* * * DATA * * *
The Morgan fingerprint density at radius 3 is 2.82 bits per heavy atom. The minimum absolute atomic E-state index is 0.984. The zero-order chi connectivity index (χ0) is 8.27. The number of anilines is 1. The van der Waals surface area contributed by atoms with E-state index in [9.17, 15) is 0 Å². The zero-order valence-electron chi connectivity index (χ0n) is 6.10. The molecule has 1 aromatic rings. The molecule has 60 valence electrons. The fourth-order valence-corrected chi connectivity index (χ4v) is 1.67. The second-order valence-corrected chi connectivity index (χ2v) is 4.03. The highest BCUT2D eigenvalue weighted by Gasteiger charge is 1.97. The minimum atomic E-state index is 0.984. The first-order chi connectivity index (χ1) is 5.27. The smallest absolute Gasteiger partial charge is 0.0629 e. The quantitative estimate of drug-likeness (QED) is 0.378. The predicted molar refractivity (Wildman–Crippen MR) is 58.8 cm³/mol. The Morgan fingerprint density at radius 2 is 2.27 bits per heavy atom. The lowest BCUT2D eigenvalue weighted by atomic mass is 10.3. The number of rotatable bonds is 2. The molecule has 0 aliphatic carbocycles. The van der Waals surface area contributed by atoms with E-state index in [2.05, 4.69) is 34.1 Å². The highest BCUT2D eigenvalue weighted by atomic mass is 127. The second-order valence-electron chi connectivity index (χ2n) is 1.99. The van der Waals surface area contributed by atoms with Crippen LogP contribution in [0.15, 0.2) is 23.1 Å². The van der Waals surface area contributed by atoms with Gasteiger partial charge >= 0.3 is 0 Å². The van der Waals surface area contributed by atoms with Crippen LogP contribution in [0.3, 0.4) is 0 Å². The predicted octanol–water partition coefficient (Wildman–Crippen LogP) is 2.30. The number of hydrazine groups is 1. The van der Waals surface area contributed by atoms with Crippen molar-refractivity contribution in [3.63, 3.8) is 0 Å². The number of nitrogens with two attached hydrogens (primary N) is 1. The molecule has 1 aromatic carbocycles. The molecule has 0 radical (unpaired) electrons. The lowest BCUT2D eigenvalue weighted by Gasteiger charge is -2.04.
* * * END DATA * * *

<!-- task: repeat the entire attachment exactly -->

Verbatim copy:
The Morgan fingerprint density at radius 3 is 2.82 bits per heavy atom. The minimum absolute atomic E-state index is 0.984. The zero-order chi connectivity index (χ0) is 8.27. The number of anilines is 1. The van der Waals surface area contributed by atoms with E-state index in [9.17, 15) is 0 Å². The zero-order valence-electron chi connectivity index (χ0n) is 6.10. The molecule has 1 aromatic rings. The molecule has 60 valence electrons. The fourth-order valence-corrected chi connectivity index (χ4v) is 1.67. The second-order valence-corrected chi connectivity index (χ2v) is 4.03. The highest BCUT2D eigenvalue weighted by Gasteiger charge is 1.97. The minimum atomic E-state index is 0.984. The first-order chi connectivity index (χ1) is 5.27. The smallest absolute Gasteiger partial charge is 0.0629 e. The quantitative estimate of drug-likeness (QED) is 0.378. The predicted molar refractivity (Wildman–Crippen MR) is 58.8 cm³/mol. The Morgan fingerprint density at radius 2 is 2.27 bits per heavy atom. The lowest BCUT2D eigenvalue weighted by atomic mass is 10.3. The number of rotatable bonds is 2. The molecule has 0 aliphatic carbocycles. The van der Waals surface area contributed by atoms with E-state index in [2.05, 4.69) is 34.1 Å². The highest BCUT2D eigenvalue weighted by atomic mass is 127. The second-order valence-electron chi connectivity index (χ2n) is 1.99. The van der Waals surface area contributed by atoms with Crippen LogP contribution in [0.15, 0.2) is 23.1 Å². The van der Waals surface area contributed by atoms with Gasteiger partial charge >= 0.3 is 0 Å². The van der Waals surface area contributed by atoms with Crippen LogP contribution in [0.3, 0.4) is 0 Å². The predicted octanol–water partition coefficient (Wildman–Crippen LogP) is 2.30. The number of hydrazine groups is 1. The van der Waals surface area contributed by atoms with Crippen molar-refractivity contribution in [3.63, 3.8) is 0 Å². The number of nitrogens with two attached hydrogens (primary N) is 1. The molecule has 1 aromatic carbocycles. The molecule has 0 radical (unpaired) electrons. The lowest BCUT2D eigenvalue weighted by Gasteiger charge is -2.04.